Blood Transfusions & Organ/Tissue Transplants
Our Nation's Blood Supply
In the early years of the HIV epidemic, blood transfusions were at increased risk for transmitting HIV infection. In 1985, however, an HIV test became available, and screening of all blood donations rapidly became universal. The U.S. blood supply is now among the safest in the world:
- All blood donors are prescreened for HIV risk factors.
- Blood donations are required to be tested both for presence of antibodies to HIV and of nucleic acids of HIV (RNA). RNA testing detects HIV at an earlier stage than HIV antibody testing.
- Blood and blood products that test positive for HIV are safely discarded and are not used for transfusions. Donors whose blood tests positive for HIV are notified by the collecting agency and are deferred from further donations.
It is important to know that you cannot get HIV from donating blood. Blood collection procedures are highly regulated and safe.
Do not donate Blood to Learn Your HIV Status
Some people think that donating blood is a better way to learn their HIV status than asking their doctor for an HIV test or visiting a clinic. This is not true. You should not donate blood to find out if you are HIV-positive.
Why? Because the HIV tests used to screen donor blood are highly accurate—but they aren't perfect. If you have been infected with HIV recently, even the most sensitive test may not show it, and you can infect others if your blood is transfused to them.
If you have engaged in high-risk sexual or drug taking behaviors, you should not donate blood. It is important, though, to learn your HIV status. You can get an HIV test at a number of places, including your local health department, public health clinic, or doctor’s office or at many local AIDS service organizations, community-based organizations, and even in mobile vans. Visit AIDS.gov’s HIV Testing Locations page to learn more and search for locations near you. By getting an HIV test, you can protect your own health, as well as the health of people who need blood! It is also possible to purchase a kit over the counter that lets you send a finger stick blood sample to a laboratory that will provide you anonymously with your HIV test result by phone.
Testing Donated Blood
The U.S. Food and Drug Administration (FDA), Health Resources and Services Administration (HRSA), National Institutes of Health (NIH), and Centers for Disease Control and Prevention (CDC) have responsibilities related to maintaining the safety of blood, as well as tissues, blood stem cells, and organs. In the U.S. regulations require that each unit of donated blood is tested for the following infectious agents to ensure its safety:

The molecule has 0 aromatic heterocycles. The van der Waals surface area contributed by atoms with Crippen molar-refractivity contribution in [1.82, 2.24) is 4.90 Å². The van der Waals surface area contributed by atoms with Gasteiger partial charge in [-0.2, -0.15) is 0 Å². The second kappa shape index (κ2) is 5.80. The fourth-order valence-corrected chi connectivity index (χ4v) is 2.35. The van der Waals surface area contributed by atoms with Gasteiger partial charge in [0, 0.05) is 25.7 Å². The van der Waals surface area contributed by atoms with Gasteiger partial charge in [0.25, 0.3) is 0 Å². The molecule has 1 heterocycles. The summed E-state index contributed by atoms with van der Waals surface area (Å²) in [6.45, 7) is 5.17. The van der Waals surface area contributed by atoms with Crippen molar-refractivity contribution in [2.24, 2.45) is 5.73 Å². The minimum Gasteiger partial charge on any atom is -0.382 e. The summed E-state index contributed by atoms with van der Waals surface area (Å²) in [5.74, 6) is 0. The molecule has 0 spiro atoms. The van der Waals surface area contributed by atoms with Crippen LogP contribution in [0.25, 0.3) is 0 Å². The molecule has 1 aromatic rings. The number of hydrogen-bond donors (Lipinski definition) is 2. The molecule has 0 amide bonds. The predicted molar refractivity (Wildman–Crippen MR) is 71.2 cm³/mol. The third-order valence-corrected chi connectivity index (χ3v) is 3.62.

- Hepatitis B and C viruses (HBV and HCV), which cause inflammation of the liver.
- Human Immunodeficiency viruses (HIV-1 and HIV-2), the viruses that cause AIDS.
- Human T-Lymphotropic Virus (HTLV-1 and HTLV-2), which causes infections that can lead to leukemia or neurologic disease.
- Treponema pallidum. the bacterium that causes syphilis
- West Nile Virus, a virus spread through the bite of a mosquito that can cause neurologic disease.
- Chagas Disease, a disease that can lead to intestinal dysfunction or cardiac disease.
The risks of transplant-related HIV infection are low. All organ and tissue donors are screened for risk factors, and tested for HIV and other diseases that potentially could be transmitted through transplantation. However, although HIV tests are highly accurate, the tests do not always detect the virus in people with very recent infection. In 2007, there were four documented cases of HIV spread through organ transplants. These were the first cases in 20 years, and they were linked to a single donor, who tested negative for HIV in pre-transplant testing.
The Health Resources and Services Administration provides oversight of Organ Procurement and Transplantation Network (OPTN), the national system to coordinate organ donor screening, procurement, donor-recipient matching, and transplantation. OPTN policies require specific screening tests that must be performed in potential organ donors before the organs can be used for transplantation.
The U.S. Food and Drug Administration regulates human tissues for transplantation. In general, people with risk factors or who test positive for infectious diseases cannot donate tissues. All tissue donors are screened and tested for Human Immunodeficiency Virus, types I and II, and hepatitis B and C viruses. Depending on the type of tissue being donated, some tissue donors are also screened and tested for: Human T-cell Lymphotropic Viruses, types I and II; Syphilis; Chlamydia; and Gonorrhea. In addition, all donors are also screened for risk factors for West Nile Virus and human transmissible spongiform encephalopathy, including Creuztfeldt-Jakob disease.
For more information, see: FDA’s Guidance for Industry: Eligibility Determination for Donors of Human Cells, Tissues, and Cellular and Tissue-Based Products
Fact Sheets & Print Materials
- NIH’s Blood Transfusion Safety
- CDC HIV Questions and Answers – Blood Safety
- CDC’s Blood Safety website
- CDC - Guidelines for Preventing Transmission of Human Immunodeficiency Virus Through Transplantation of Human Tissue and Organs
- FDA’s Keeping Blood Transfusions Safe: FDA's Multi-layered Protections for Donated Blood
- FDA’s Complete List of Donor Screening Assays for Infectious Agents and HIV Diagnostic Assays
- FDA’s Blood Donations from Men Who Have Sex with Other Men: Questions and Answers
- President’s Emergency Plan for AIDS Relief (PEPFAR) - Report on Blood Safety and HIV/AIDS
- OrganDonor.gov the official U.S. Government Web site for organ donation and transplantation.
Last revised: 07/18/2012